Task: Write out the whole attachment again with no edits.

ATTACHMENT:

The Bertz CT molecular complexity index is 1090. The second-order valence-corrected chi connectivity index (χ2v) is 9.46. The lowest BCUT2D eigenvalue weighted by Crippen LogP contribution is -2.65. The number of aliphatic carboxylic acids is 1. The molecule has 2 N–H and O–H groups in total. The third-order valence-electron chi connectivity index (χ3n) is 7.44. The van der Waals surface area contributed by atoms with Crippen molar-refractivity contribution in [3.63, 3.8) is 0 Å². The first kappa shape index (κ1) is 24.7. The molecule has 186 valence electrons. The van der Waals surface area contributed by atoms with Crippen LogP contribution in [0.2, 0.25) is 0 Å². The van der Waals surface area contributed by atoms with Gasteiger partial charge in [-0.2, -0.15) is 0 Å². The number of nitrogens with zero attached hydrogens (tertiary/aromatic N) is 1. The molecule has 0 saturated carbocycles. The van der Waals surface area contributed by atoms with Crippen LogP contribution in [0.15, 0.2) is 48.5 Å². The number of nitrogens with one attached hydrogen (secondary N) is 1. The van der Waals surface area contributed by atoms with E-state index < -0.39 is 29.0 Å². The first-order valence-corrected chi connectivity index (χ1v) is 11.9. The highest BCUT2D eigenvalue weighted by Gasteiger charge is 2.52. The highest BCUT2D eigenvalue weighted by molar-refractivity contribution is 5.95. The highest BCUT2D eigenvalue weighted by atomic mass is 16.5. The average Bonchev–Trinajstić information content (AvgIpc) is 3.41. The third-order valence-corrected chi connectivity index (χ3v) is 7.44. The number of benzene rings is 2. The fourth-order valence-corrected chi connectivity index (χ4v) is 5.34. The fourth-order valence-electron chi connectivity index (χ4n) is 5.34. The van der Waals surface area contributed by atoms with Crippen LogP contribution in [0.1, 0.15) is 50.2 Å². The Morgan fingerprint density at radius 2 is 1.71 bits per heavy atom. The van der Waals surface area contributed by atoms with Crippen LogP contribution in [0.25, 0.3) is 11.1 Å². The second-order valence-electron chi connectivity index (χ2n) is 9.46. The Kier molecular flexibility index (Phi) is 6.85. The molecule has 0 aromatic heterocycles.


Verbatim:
The Bertz CT molecular complexity index is 1090. The second-order valence-corrected chi connectivity index (χ2v) is 9.46. The lowest BCUT2D eigenvalue weighted by Crippen LogP contribution is -2.65. The number of aliphatic carboxylic acids is 1. The molecule has 2 N–H and O–H groups in total. The third-order valence-electron chi connectivity index (χ3n) is 7.44. The van der Waals surface area contributed by atoms with Crippen molar-refractivity contribution in [3.63, 3.8) is 0 Å². The first kappa shape index (κ1) is 24.7. The molecule has 186 valence electrons. The van der Waals surface area contributed by atoms with Crippen LogP contribution in [0.2, 0.25) is 0 Å². The van der Waals surface area contributed by atoms with Gasteiger partial charge in [-0.2, -0.15) is 0 Å². The number of nitrogens with zero attached hydrogens (tertiary/aromatic N) is 1. The molecule has 0 saturated carbocycles. The van der Waals surface area contributed by atoms with Crippen LogP contribution in [0.15, 0.2) is 48.5 Å². The number of nitrogens with one attached hydrogen (secondary N) is 1. The van der Waals surface area contributed by atoms with E-state index < -0.39 is 29.0 Å². The first-order valence-corrected chi connectivity index (χ1v) is 11.9. The highest BCUT2D eigenvalue weighted by Gasteiger charge is 2.52. The highest BCUT2D eigenvalue weighted by molar-refractivity contribution is 5.95. The highest BCUT2D eigenvalue weighted by atomic mass is 16.5. The average Bonchev–Trinajstić information content (AvgIpc) is 3.41. The third-order valence-corrected chi connectivity index (χ3v) is 7.44. The number of benzene rings is 2. The fourth-order valence-corrected chi connectivity index (χ4v) is 5.34. The fourth-order valence-electron chi connectivity index (χ4n) is 5.34. The van der Waals surface area contributed by atoms with Crippen LogP contribution in [0.1, 0.15) is 50.2 Å². The Morgan fingerprint density at radius 2 is 1.71 bits per heavy atom. The van der Waals surface area contributed by atoms with Crippen LogP contribution in [0.25, 0.3) is 11.1 Å². The second-order valence-electron chi connectivity index (χ2n) is 9.46. The Kier molecular flexibility index (Phi) is 6.85. The molecule has 0 aromatic heterocycles.